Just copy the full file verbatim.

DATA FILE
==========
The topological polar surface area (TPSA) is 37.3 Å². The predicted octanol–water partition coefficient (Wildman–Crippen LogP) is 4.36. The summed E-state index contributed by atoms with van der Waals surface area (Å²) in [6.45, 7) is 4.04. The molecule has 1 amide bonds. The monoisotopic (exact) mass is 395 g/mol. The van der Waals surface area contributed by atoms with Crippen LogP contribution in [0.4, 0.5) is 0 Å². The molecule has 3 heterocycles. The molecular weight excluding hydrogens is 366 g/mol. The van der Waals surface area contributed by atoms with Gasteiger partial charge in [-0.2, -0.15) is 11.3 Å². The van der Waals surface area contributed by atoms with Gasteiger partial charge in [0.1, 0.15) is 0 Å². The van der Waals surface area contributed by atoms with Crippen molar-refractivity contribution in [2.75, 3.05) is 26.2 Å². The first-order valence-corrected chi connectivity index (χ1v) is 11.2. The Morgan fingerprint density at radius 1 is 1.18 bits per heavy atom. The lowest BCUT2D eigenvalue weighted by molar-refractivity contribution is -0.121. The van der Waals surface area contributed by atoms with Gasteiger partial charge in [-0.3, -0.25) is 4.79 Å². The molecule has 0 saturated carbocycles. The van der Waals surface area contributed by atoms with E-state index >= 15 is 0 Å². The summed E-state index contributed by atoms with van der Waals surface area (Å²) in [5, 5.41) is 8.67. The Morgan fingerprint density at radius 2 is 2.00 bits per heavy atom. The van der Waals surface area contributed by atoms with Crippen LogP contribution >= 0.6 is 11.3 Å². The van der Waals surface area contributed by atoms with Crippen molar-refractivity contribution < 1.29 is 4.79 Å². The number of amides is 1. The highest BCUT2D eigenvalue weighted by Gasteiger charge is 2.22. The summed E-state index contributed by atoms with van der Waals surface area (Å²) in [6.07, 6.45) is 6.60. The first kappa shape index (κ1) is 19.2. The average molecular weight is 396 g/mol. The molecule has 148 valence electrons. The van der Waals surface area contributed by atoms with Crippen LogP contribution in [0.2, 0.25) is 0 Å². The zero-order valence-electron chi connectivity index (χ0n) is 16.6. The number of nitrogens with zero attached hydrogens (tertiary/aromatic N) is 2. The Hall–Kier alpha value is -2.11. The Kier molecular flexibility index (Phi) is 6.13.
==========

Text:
The topological polar surface area (TPSA) is 37.3 Å². The predicted octanol–water partition coefficient (Wildman–Crippen LogP) is 4.36. The summed E-state index contributed by atoms with van der Waals surface area (Å²) in [6.45, 7) is 4.04. The molecule has 1 amide bonds. The monoisotopic (exact) mass is 395 g/mol. The van der Waals surface area contributed by atoms with Crippen LogP contribution in [0.4, 0.5) is 0 Å². The molecule has 3 heterocycles. The molecular weight excluding hydrogens is 366 g/mol. The van der Waals surface area contributed by atoms with Gasteiger partial charge in [-0.2, -0.15) is 11.3 Å². The van der Waals surface area contributed by atoms with Gasteiger partial charge in [0.1, 0.15) is 0 Å². The van der Waals surface area contributed by atoms with Crippen molar-refractivity contribution in [2.75, 3.05) is 26.2 Å². The first-order valence-corrected chi connectivity index (χ1v) is 11.2. The Morgan fingerprint density at radius 1 is 1.18 bits per heavy atom. The lowest BCUT2D eigenvalue weighted by molar-refractivity contribution is -0.121. The van der Waals surface area contributed by atoms with Gasteiger partial charge in [-0.3, -0.25) is 4.79 Å². The molecule has 0 saturated carbocycles. The van der Waals surface area contributed by atoms with E-state index >= 15 is 0 Å². The summed E-state index contributed by atoms with van der Waals surface area (Å²) in [5, 5.41) is 8.67. The Morgan fingerprint density at radius 2 is 2.00 bits per heavy atom. The van der Waals surface area contributed by atoms with Crippen LogP contribution >= 0.6 is 11.3 Å². The van der Waals surface area contributed by atoms with Crippen molar-refractivity contribution < 1.29 is 4.79 Å². The number of amides is 1. The highest BCUT2D eigenvalue weighted by Gasteiger charge is 2.22. The summed E-state index contributed by atoms with van der Waals surface area (Å²) in [6.07, 6.45) is 6.60. The first kappa shape index (κ1) is 19.2. The average molecular weight is 396 g/mol. The molecule has 148 valence electrons. The van der Waals surface area contributed by atoms with Crippen LogP contribution in [0.2, 0.25) is 0 Å². The zero-order valence-electron chi connectivity index (χ0n) is 16.6. The number of nitrogens with zero attached hydrogens (tertiary/aromatic N) is 2. The Hall–Kier alpha value is -2.11. The Kier molecular flexibility index (Phi) is 6.13.